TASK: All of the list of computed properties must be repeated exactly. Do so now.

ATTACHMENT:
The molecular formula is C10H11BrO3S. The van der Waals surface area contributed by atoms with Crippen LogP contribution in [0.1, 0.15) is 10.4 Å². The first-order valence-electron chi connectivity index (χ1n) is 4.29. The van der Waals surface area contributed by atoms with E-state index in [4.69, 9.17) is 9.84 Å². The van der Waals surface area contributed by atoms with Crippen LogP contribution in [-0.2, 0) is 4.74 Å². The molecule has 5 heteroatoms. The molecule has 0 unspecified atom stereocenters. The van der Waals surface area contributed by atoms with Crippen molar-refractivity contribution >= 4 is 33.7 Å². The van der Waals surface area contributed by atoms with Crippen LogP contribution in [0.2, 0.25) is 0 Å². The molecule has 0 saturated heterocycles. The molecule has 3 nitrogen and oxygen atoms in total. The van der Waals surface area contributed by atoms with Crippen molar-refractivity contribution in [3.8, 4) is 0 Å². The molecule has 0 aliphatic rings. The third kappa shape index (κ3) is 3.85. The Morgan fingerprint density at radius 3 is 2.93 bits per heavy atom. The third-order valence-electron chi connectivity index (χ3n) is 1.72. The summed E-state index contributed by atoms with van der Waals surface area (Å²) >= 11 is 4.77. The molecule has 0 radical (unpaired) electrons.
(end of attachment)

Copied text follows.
The molecular formula is C10H11BrO3S. The van der Waals surface area contributed by atoms with Crippen LogP contribution in [0.1, 0.15) is 10.4 Å². The first-order valence-electron chi connectivity index (χ1n) is 4.29. The van der Waals surface area contributed by atoms with E-state index in [4.69, 9.17) is 9.84 Å². The van der Waals surface area contributed by atoms with Crippen LogP contribution in [-0.2, 0) is 4.74 Å². The molecule has 5 heteroatoms. The molecule has 0 unspecified atom stereocenters. The van der Waals surface area contributed by atoms with Crippen molar-refractivity contribution >= 4 is 33.7 Å². The van der Waals surface area contributed by atoms with Crippen LogP contribution in [0.2, 0.25) is 0 Å². The molecule has 0 saturated heterocycles. The molecule has 3 nitrogen and oxygen atoms in total. The van der Waals surface area contributed by atoms with Crippen molar-refractivity contribution in [3.8, 4) is 0 Å². The molecule has 0 aliphatic rings. The third kappa shape index (κ3) is 3.85. The Morgan fingerprint density at radius 3 is 2.93 bits per heavy atom. The third-order valence-electron chi connectivity index (χ3n) is 1.72. The summed E-state index contributed by atoms with van der Waals surface area (Å²) >= 11 is 4.77. The molecule has 0 radical (unpaired) electrons.